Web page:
Karakia: Prayers: Karakia Timatanga: E te Atua

Karakia: Prayers:
Karakia Timatanga:
E te Atua
Lord
He mihi tenei ki a koe
This is a greeting to you
Mo au painga ki a matou
For your kindness to us
I tenei wa
At this time
Amine
Amen
Karakia Whakamutunga
E te atua
Lord
Kua mutu a matou mahi mo tenei wa
Our work is finished for this time
Arahina matou ki o matou ka inga
Guide us to our home
Ko ihu karaiti to matou Ariki
For Jesus Christ, our Lord’s sake
Amine
Amen
Karakia Kai
E te atua
Lord
Whakapaignia enei kai
Bless these foods
Hei ora mo o matou tinana
As sustenance for our bodies
Amine
Amen
Te Manukanuka O Hoturoa Marae. Compiled by Lysandra Stuart. Sir Keith Park School
Marae Complex
In the past a pa was a Maori village consisting of ceremonial and living quarters,
food pits, food storage houses and palisades like a fortress. On Mangere Mountain
there is an example of historic pa living. www.mangeremountain.co.nz Another
good example of one of New Zealand’s oldest pa’s is One Tree Hill.
http://www.tki.org.nz/r/socialscience/curriculum/SSOL/onetreehill/background_e.php
Today a marae consist of only a few buildings. These are usually the wharenui,
Marae
wharekai, wharepaku and storage sheds. In the past there would have been
numerous buildings. Marae refers to the place where people formally come together
on a specific occasion for a specific function. These can include hui, tangi, weddings,
reunions and birthdays.
Marae Atea The sacred ground in front of the meeting house or wharenui. The full name for this Te
Maraenui Atea O Tumatauenga, The greater marae of Tumatauenga, Guardian of
War.
Wharekai This is the dinning hall where all meals are held. Cooks or chefs were referred to as the
ringa wera. This is a place of noa opposite to tapu. Most marae have their own
protocols and rules but the main rules to observe are
DO NOT sit on tables ANYWHERE
DO NOT smoke in the wharekai
DO NOT throw food at all
DO NOT pass food over anyone head.
Wharenui The main building of the complex. It is also known as a whare tupuna. It may or may
not have carvings. It is the place where all formal procedures occur for hui, tangi and
gatherings. The building itself is usually named after an ancestor and at times is
structured to symbolically represent the ancestor.
Wharehoroi This is the bathroom, shower block, wash house. Sometimes the wharepaku or toilets
are combined with the wharehoroi.
Flag Pole Some marae have flag poles. The flags flown represent the iwi, issues or people of the
marae. Sometimes they are flown on an important occasion to notify iwi and hapu.
Memorial Some marae have a memorial to those that have died usually during wars. Others have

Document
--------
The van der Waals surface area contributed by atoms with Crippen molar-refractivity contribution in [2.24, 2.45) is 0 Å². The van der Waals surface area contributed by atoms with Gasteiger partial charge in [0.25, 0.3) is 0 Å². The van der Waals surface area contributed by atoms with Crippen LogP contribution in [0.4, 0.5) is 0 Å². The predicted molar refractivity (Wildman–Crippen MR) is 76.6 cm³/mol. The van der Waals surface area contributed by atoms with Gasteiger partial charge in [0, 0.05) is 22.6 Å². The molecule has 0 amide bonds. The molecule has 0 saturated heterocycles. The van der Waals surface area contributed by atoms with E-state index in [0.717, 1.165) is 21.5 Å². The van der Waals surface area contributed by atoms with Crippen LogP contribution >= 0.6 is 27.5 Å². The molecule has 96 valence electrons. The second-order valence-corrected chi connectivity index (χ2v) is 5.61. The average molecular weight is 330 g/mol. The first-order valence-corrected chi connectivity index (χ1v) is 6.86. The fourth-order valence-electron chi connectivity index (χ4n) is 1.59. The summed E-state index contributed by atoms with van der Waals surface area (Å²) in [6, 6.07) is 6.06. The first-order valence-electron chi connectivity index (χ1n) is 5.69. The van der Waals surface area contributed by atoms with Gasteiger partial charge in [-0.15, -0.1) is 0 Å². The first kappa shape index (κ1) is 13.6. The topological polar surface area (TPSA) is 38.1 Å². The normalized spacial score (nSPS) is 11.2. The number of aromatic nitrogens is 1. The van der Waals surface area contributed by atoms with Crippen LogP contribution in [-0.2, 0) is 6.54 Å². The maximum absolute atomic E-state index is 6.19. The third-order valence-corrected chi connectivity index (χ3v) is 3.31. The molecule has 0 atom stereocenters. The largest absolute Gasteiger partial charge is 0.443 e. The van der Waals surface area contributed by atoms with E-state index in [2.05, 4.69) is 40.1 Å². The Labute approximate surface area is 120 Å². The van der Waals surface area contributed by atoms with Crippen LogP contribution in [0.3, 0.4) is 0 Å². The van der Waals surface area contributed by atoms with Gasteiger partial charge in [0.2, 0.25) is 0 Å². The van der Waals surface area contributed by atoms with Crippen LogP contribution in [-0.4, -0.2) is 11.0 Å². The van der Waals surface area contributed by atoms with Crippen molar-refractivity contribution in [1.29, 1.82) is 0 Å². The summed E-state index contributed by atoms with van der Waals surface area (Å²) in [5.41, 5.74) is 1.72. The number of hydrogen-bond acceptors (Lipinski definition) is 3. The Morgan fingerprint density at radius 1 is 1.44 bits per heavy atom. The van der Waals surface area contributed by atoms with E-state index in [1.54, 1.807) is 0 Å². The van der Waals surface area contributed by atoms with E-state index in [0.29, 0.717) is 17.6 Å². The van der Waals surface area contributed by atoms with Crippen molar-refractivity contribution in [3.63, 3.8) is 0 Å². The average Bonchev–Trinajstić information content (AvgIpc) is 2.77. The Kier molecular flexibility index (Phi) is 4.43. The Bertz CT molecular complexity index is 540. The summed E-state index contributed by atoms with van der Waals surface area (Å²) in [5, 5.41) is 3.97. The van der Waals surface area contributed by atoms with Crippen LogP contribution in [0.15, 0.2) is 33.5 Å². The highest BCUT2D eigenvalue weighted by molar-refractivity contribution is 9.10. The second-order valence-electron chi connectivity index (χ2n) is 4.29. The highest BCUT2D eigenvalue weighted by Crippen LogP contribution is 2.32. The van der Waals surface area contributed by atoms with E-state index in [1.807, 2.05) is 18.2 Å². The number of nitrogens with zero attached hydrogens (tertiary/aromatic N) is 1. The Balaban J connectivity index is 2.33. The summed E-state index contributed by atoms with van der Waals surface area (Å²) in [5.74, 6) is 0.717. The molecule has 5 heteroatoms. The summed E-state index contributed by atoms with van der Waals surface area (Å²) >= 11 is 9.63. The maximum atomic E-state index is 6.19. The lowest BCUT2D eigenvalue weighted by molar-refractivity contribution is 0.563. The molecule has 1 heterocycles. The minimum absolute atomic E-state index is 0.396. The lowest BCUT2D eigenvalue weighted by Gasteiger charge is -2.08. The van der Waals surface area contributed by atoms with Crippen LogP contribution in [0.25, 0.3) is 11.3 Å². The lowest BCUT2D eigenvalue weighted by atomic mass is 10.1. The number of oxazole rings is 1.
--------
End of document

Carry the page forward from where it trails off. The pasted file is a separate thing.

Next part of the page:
memorial stone if a marae or urupa have been moved and or the place where
Stone
something of significance has been buried beneath.
Pa
Te Manukanuka O Hoturoa Marae. Compiled by Lysandra Stuart. Sir Keith Park School
Wharenui
Other names are whare whakairo, whare moe, whare tipuna, whare tupuna, whare
hui, or whare runanga. When you enter a whare you are not just entering a building
but you are being embraced by the tupuna or ancestors or that marae, that iwi. His
or her arms are outstretched to greet you.
Tekoteko
The carved figure or head at the top. This is in front of the wharenui.
Koruru
Is usually under the tekoteko and represents a direct descendant of the
ancestor.
Maihi
Two large beams sloping downwards from the tekoteko. They can also
represent the arms of the ancestor.
Raparapa
Amo
Tahuhu
These are found at the end of the maihi and represent the fingers of the
ancestor.
Two front carvings at each side of the meeting house supporting the maihi.
These represent the side of the ancestor.
Large beam inside the building holding up the roof. It runs the entire length of
the building and is often decorated with kowhaiwhai patterns.
Heke
The rafters on the ceiling running between tahuhu to the walls and often
decorated with kowhaiwhai patterns.
Poupou
These are the carved figures along the walls of the meeting house. They
usually are named after important ancestors. Sometimes they can also
represent other tribes.
Panels between the poupou showing various designs woven in pattern
representing Maori concepts.
Tukutuku
Te Manukanuka O Hoturoa Marae. Compiled by Lysandra Stuart. Sir Keith Park School
Powhiri
A welcome to a marae
Tangata
Whenua
The people who belong to the marae. The hosts.
Manuhiri
The visitors to the marae.
Inoi
Wero
Karanga
Mihi
Waiata
A prayer said near the beginning of a powhiri.
A challenge from the tangata whenua to the manuhiri
The call from the tangata whenua to bring the manuhiri onto the
marae.
Greetings and Speeches
The songs that follow each speaker.
Koha
Donation or gift.
Hongi
The traditional Maori greeting, the pressing of nose and forehead.
Kai
Te
Wharenui
The sharing of food, eating of a meal by manuhiri and tangata
whenua.
The meeting house.
Poroporoaki The farewell
Kaumatua
Kuia
Elders of the marae.
Te Manukanuka O Hoturoa Marae. Compiled by Lysandra Stuart. Sir Keith Park School